Making the Australian Quilt NGV Australia

Edie Chignall
active in Australia early 20th century Medallion depression quilt c. 1930–40 wool
Private collection, New South Wales Image supplied: NGV

This dressing gown by Zumma Carraro, the maker of the Wagga behind, was beautiful and had an interesting story.

Zumma Carraro born Italy 1915, arrived Australia 1926, died 2012 Patchwork dressing gown c. 1935 wool, cotton Collection of Dr Annette Gero, Sydney

Zumma Carraro
born Italy 1915, arrived Australia 1926, died 2012
Patchwork dressing gown
c. 1935
wool, cotton
Collection of Dr Annette Gero, Sydney

In high school, Zumma Carraro would stay the night at friends’ homes and observe her girlfriends in beautiful silk dressing gowns. As she could not afford a silk gown, Carraro decided to make her own from a patchwork of old dress fabrics. Carraro’s dressing gown was so special to her that around 1949 she had a portrait painted by Isaac Isaacson of herself wearing it. Carraro lived until the age of ninety-three and kept her single wagga and dressing gown her whole life.

Another piece that really moved me was a stitched army blanket by Corporal Clifford Alexander Gatenby during his internment in a German POW camp (Stalag 383). It was only recently found in 2000.

Corporal Clifford Gatenby Australia 1915–92 Embroidered blanket 1941–45 cotton, wool Australian War Memorial, Canberra Donated, 2004, Image supplied NGV

Corporal Clifford Gatenby
Australia 1915–92
Embroidered blanket
1941–45
cotton, wool
Australian War Memorial, Canberra Donated, 2004, Image supplied NGV

He sewed images onto his army blanket with pieces of wool and cotton taken from discarded garments in the camp, and used needles fashioned from the frames of eyeglasses, ground-down toothbrushes and other items. It took Gatenby two-and-a-half years to complete. He escaped from the camp in 1945 taking the army blanket quilt with him, saying that it represented too much hard work to leave behind.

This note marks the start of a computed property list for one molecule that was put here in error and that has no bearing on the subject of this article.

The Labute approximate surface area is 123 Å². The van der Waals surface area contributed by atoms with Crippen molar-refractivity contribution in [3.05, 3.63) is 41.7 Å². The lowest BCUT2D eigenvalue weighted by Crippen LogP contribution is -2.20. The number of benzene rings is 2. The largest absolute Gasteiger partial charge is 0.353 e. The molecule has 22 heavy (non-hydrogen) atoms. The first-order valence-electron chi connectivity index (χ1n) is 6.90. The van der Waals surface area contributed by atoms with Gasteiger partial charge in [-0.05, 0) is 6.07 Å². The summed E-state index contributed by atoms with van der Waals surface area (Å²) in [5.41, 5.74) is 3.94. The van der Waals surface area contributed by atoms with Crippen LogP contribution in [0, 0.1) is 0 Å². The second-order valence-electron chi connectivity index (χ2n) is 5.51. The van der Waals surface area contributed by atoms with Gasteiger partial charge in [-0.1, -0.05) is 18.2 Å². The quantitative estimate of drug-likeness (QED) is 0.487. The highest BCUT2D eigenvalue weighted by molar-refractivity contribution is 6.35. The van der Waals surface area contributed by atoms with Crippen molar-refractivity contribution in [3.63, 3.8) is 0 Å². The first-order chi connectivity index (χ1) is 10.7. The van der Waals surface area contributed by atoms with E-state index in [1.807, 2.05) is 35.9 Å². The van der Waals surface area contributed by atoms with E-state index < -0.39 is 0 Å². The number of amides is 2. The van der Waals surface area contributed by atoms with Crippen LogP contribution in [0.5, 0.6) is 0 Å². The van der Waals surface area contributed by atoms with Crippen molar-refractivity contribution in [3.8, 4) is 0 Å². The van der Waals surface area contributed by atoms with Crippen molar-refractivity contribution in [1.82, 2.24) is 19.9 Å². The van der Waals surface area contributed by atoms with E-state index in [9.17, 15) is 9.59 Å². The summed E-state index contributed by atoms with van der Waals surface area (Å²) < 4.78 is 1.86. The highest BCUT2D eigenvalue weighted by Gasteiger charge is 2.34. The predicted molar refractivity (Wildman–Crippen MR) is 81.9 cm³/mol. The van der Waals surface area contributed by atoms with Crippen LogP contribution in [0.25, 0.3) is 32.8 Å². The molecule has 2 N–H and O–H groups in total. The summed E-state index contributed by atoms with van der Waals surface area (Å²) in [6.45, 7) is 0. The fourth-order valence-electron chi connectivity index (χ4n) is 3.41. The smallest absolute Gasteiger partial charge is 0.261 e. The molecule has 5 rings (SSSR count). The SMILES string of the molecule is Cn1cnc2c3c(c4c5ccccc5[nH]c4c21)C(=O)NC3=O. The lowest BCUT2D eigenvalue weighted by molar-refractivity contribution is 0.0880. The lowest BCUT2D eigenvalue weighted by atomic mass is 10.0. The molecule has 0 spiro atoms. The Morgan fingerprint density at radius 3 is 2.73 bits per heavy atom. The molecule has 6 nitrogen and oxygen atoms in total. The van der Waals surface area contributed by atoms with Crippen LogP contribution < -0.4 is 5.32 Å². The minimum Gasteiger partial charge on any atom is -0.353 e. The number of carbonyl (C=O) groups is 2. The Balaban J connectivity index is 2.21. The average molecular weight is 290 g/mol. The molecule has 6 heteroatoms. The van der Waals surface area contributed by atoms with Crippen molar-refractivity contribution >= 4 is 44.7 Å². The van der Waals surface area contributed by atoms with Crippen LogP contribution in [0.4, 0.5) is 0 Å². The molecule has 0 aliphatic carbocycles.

Corporal Clifford Gatenby Australia 1915–92 Embroidered blanket

Every stitch is so precise and the wool stitching is so think in parts that is resembles a carpet more than a blanket. I would have loved to see the back of this one to get a good look at the stitching.

I hope I’ve inspired you to go and see this wonderful exhibition, although it may seem like I’ve shared a lot here, it’s really just a small sample of the collection as a whole, and photos on a screen really can’t do it justice. If you can’t get to Melbourne, I hope you’ve enjoyed what I’ve been able to share along with my thoughts.

Making the Australian Quilt: 1800–1950 is on display at The Ian Potter Centre: NGV Australia from 22 July – 6 November 2016. Open daily, 10am–5pm.
Tickets on sale from ngv.vic.gov.au.
Adult $15 | NGV Member $11 | Concession $12 | Child $7 | Family $41

Click images below to enlarge